In 2003, monkeypox hitched a ride with a shipment of animals from Ghana to Illinois. Several giant pouched rats and squirrels tested positive for the virus and eventually spread it to prairie dogs being sold as pets in multiple Midwestern states, the CDC says on its website.
Forty-seven people caught the disease from the prairie dogs. Everyone recovered. And no one spread the disease to another person.
Is monkeypox a "new" virus?
No. The virus has likely been infecting people for centuries, even millennia, Rimoin says. But for a long time, doctors missed the cases.
Monkeypox is closely related to smallpox. "They are clinically indistinguishable," Rimoin says. "So for centuries, doctors have likely mistaken monkeypox for smallpox."
Then in the 1970s, the world was close to eradicating smallpox. Cases plummeted. And doctors in central Africa started noticing another disease that looked like smallpox but didn't spread as well between people. It was monkeypox.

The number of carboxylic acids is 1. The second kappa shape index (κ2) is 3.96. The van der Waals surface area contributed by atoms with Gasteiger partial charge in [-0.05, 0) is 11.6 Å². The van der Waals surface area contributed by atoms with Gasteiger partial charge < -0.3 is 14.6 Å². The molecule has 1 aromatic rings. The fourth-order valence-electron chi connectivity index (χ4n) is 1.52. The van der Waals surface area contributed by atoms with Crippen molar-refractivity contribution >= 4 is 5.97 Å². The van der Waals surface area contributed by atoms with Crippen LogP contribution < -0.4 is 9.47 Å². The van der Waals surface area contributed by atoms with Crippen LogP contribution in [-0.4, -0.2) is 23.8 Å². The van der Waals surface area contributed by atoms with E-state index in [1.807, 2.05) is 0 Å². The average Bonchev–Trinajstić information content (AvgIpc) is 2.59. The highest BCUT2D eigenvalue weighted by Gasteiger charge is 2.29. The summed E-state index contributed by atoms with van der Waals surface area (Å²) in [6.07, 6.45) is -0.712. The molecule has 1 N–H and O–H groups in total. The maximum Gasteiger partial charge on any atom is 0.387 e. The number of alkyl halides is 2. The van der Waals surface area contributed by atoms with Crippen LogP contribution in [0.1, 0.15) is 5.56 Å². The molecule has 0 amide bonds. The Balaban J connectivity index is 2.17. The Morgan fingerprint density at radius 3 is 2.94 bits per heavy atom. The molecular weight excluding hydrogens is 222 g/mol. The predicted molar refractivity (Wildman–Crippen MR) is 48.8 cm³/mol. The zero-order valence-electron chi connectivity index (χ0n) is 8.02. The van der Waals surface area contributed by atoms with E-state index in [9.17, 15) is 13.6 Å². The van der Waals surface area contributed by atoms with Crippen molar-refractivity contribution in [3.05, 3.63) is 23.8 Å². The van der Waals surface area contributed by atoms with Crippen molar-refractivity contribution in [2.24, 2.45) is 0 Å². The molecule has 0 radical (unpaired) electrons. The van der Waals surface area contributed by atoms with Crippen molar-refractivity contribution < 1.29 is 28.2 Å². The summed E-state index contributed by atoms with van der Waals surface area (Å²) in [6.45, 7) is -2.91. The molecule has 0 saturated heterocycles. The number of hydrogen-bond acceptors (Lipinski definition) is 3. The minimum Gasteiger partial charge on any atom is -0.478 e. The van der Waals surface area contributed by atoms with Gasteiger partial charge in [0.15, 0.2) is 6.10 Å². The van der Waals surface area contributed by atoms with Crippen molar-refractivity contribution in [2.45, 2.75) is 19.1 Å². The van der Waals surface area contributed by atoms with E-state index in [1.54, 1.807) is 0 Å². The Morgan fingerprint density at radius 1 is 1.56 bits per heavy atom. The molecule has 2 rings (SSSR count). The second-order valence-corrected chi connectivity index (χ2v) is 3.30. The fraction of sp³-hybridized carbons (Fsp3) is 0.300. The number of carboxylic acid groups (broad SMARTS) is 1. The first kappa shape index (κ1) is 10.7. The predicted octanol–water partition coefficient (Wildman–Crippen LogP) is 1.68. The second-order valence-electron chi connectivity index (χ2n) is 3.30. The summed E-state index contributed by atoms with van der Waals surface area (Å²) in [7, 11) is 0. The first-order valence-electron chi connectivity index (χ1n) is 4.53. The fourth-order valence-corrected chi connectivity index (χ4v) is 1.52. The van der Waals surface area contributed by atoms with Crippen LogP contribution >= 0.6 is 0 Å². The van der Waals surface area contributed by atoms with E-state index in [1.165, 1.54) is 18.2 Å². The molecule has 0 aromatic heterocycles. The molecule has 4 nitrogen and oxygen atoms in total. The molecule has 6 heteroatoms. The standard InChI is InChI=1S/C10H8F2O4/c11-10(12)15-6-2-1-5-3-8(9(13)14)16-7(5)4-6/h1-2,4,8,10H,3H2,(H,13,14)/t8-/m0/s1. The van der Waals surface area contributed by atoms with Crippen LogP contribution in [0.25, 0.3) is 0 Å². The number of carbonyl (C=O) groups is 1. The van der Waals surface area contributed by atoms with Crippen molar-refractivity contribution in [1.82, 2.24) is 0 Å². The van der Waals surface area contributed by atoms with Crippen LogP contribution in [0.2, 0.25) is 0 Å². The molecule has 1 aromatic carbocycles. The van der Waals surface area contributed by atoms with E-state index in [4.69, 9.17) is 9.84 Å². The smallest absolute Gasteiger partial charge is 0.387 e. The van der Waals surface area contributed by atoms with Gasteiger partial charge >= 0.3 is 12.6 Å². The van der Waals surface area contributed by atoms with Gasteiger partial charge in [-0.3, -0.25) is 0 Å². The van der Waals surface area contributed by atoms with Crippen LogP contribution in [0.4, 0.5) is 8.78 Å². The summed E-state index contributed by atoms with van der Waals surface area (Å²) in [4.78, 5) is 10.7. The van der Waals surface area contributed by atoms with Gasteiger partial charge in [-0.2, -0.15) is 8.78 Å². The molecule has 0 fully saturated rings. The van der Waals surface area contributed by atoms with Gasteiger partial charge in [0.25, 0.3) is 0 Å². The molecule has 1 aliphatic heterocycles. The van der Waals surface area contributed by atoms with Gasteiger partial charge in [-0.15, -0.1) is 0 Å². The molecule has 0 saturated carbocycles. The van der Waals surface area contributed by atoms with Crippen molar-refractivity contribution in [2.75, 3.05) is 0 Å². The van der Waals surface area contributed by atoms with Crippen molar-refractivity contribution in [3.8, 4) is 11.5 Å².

There are several other viruses related to smallpox, including cowpox and camelpox. "I would be more worried about camelpox than monkeypox," Rimoin says, "because that's closer on the genetic tree to smallpox."
Is the disease actually a rising threat? Or are we just better at detecting it?
A little bit of both, Rimoin says.
Back in 2010, Rimoin and her colleagues reported that monkeypox had increased 14-fold in the Democratic Republic of Congo since the 1980s. Incidence rose from less than 1 case per 10,000 people to about 14 cases per 10,000 people.
And the reason for this bump is ironic: the eradication of smallpox.
The smallpox vaccine actually works quite well to protect people against monkeypox. It's about 85% effective (although the smallpox vaccine does have some safety concerns, Hooper points out: "It's a live virus and can cause a deadly infection in people with severely compromised immune systems").